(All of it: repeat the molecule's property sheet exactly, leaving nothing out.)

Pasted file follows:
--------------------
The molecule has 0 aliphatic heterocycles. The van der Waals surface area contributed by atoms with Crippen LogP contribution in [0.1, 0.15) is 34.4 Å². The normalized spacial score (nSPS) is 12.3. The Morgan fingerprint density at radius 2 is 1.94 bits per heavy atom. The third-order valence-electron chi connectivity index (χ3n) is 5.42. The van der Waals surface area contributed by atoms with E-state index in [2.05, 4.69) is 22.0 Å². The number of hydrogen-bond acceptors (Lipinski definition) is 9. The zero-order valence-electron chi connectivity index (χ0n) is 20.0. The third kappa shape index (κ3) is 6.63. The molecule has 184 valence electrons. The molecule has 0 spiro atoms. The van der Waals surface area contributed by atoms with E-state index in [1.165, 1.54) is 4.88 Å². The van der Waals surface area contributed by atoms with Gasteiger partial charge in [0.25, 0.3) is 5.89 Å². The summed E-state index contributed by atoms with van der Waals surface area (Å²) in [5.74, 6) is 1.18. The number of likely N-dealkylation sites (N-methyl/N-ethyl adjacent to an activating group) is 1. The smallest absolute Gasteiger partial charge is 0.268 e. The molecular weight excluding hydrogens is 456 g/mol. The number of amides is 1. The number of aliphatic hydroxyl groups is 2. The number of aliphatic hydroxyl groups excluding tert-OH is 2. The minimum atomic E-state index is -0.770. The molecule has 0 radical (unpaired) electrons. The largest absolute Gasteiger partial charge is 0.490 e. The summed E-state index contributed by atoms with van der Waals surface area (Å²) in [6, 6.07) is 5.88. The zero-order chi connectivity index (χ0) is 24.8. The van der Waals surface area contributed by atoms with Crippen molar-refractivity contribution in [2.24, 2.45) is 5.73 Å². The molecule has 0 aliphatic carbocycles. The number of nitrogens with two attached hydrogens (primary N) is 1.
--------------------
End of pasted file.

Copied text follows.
The molecule has 0 aliphatic heterocycles. The van der Waals surface area contributed by atoms with Crippen LogP contribution in [0.1, 0.15) is 34.4 Å². The normalized spacial score (nSPS) is 12.3. The Morgan fingerprint density at radius 2 is 1.94 bits per heavy atom. The third-order valence-electron chi connectivity index (χ3n) is 5.42. The van der Waals surface area contributed by atoms with E-state index in [2.05, 4.69) is 22.0 Å². The number of hydrogen-bond acceptors (Lipinski definition) is 9. The zero-order valence-electron chi connectivity index (χ0n) is 20.0. The third kappa shape index (κ3) is 6.63. The molecule has 184 valence electrons. The molecule has 0 spiro atoms. The van der Waals surface area contributed by atoms with E-state index in [1.165, 1.54) is 4.88 Å². The van der Waals surface area contributed by atoms with Gasteiger partial charge in [0.25, 0.3) is 5.89 Å². The summed E-state index contributed by atoms with van der Waals surface area (Å²) in [5.74, 6) is 1.18. The number of likely N-dealkylation sites (N-methyl/N-ethyl adjacent to an activating group) is 1. The smallest absolute Gasteiger partial charge is 0.268 e. The molecular weight excluding hydrogens is 456 g/mol. The number of amides is 1. The number of aliphatic hydroxyl groups is 2. The number of aliphatic hydroxyl groups excluding tert-OH is 2. The minimum atomic E-state index is -0.770. The molecule has 0 radical (unpaired) electrons. The largest absolute Gasteiger partial charge is 0.490 e. The summed E-state index contributed by atoms with van der Waals surface area (Å²) in [6, 6.07) is 5.88. The zero-order chi connectivity index (χ0) is 24.8. The van der Waals surface area contributed by atoms with Crippen molar-refractivity contribution in [2.24, 2.45) is 5.73 Å². The molecule has 0 aliphatic carbocycles. The number of nitrogens with two attached hydrogens (primary N) is 1.